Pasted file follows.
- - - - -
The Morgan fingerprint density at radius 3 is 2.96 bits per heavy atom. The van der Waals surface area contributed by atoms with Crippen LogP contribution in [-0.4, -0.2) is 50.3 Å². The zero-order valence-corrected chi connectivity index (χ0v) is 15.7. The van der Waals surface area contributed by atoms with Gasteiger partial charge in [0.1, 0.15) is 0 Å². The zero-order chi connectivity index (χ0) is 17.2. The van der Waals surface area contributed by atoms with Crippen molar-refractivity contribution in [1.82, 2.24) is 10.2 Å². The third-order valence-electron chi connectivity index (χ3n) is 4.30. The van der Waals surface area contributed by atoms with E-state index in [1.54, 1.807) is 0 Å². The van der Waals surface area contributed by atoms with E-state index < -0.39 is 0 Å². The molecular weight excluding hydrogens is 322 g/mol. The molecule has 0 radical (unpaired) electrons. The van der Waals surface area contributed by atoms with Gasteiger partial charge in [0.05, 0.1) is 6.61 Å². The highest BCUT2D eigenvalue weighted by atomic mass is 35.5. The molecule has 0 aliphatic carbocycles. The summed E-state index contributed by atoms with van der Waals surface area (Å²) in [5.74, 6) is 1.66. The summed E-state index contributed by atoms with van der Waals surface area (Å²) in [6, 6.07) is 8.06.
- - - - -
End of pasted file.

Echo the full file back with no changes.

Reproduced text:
The Morgan fingerprint density at radius 3 is 2.96 bits per heavy atom. The van der Waals surface area contributed by atoms with Crippen LogP contribution in [-0.4, -0.2) is 50.3 Å². The zero-order valence-corrected chi connectivity index (χ0v) is 15.7. The van der Waals surface area contributed by atoms with Gasteiger partial charge in [0.1, 0.15) is 0 Å². The zero-order chi connectivity index (χ0) is 17.2. The van der Waals surface area contributed by atoms with Crippen molar-refractivity contribution in [1.82, 2.24) is 10.2 Å². The third-order valence-electron chi connectivity index (χ3n) is 4.30. The van der Waals surface area contributed by atoms with E-state index in [1.54, 1.807) is 0 Å². The van der Waals surface area contributed by atoms with E-state index < -0.39 is 0 Å². The molecular weight excluding hydrogens is 322 g/mol. The molecule has 0 radical (unpaired) electrons. The van der Waals surface area contributed by atoms with Gasteiger partial charge in [0.05, 0.1) is 6.61 Å². The highest BCUT2D eigenvalue weighted by atomic mass is 35.5. The molecule has 0 aliphatic carbocycles. The summed E-state index contributed by atoms with van der Waals surface area (Å²) in [5.74, 6) is 1.66. The summed E-state index contributed by atoms with van der Waals surface area (Å²) in [6, 6.07) is 8.06.